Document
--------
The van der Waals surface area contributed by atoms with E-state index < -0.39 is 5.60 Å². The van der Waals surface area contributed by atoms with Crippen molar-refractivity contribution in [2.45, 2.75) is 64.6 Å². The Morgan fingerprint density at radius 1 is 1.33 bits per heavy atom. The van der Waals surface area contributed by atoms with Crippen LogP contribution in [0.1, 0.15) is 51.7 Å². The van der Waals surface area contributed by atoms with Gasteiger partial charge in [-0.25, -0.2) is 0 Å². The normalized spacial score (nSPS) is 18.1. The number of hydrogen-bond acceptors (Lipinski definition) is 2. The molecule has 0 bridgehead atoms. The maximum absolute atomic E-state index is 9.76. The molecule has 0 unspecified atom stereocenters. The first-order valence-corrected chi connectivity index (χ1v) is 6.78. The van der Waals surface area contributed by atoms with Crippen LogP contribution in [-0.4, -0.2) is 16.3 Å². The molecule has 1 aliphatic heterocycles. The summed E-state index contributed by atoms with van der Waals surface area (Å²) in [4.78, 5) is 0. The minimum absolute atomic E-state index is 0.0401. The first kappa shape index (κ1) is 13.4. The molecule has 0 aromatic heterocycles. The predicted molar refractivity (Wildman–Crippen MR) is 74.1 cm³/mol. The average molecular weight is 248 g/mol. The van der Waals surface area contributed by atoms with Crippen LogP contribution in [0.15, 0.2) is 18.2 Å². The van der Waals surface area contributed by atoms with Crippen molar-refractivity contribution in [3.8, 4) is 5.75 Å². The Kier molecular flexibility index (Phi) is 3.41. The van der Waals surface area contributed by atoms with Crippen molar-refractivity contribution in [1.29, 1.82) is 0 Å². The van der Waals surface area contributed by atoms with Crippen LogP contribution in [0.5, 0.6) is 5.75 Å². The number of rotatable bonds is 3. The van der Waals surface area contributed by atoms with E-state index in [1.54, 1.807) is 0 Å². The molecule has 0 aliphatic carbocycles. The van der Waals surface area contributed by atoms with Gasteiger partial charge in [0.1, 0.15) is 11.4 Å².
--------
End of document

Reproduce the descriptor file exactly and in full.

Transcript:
The van der Waals surface area contributed by atoms with E-state index < -0.39 is 5.60 Å². The van der Waals surface area contributed by atoms with Crippen molar-refractivity contribution in [2.45, 2.75) is 64.6 Å². The Morgan fingerprint density at radius 1 is 1.33 bits per heavy atom. The van der Waals surface area contributed by atoms with Crippen LogP contribution in [0.1, 0.15) is 51.7 Å². The van der Waals surface area contributed by atoms with Gasteiger partial charge in [-0.25, -0.2) is 0 Å². The normalized spacial score (nSPS) is 18.1. The number of hydrogen-bond acceptors (Lipinski definition) is 2. The molecule has 0 bridgehead atoms. The maximum absolute atomic E-state index is 9.76. The molecule has 0 unspecified atom stereocenters. The first-order valence-corrected chi connectivity index (χ1v) is 6.78. The van der Waals surface area contributed by atoms with Crippen LogP contribution in [-0.4, -0.2) is 16.3 Å². The molecule has 1 aliphatic heterocycles. The summed E-state index contributed by atoms with van der Waals surface area (Å²) in [4.78, 5) is 0. The minimum absolute atomic E-state index is 0.0401. The first kappa shape index (κ1) is 13.4. The molecule has 0 aromatic heterocycles. The predicted molar refractivity (Wildman–Crippen MR) is 74.1 cm³/mol. The average molecular weight is 248 g/mol. The van der Waals surface area contributed by atoms with Crippen LogP contribution in [0.15, 0.2) is 18.2 Å². The van der Waals surface area contributed by atoms with Crippen molar-refractivity contribution in [3.8, 4) is 5.75 Å². The Kier molecular flexibility index (Phi) is 3.41. The van der Waals surface area contributed by atoms with Crippen molar-refractivity contribution in [1.29, 1.82) is 0 Å². The van der Waals surface area contributed by atoms with Crippen LogP contribution in [0.5, 0.6) is 5.75 Å². The number of rotatable bonds is 3. The van der Waals surface area contributed by atoms with E-state index in [1.54, 1.807) is 0 Å². The molecule has 0 aliphatic carbocycles. The van der Waals surface area contributed by atoms with Gasteiger partial charge in [0.1, 0.15) is 11.4 Å².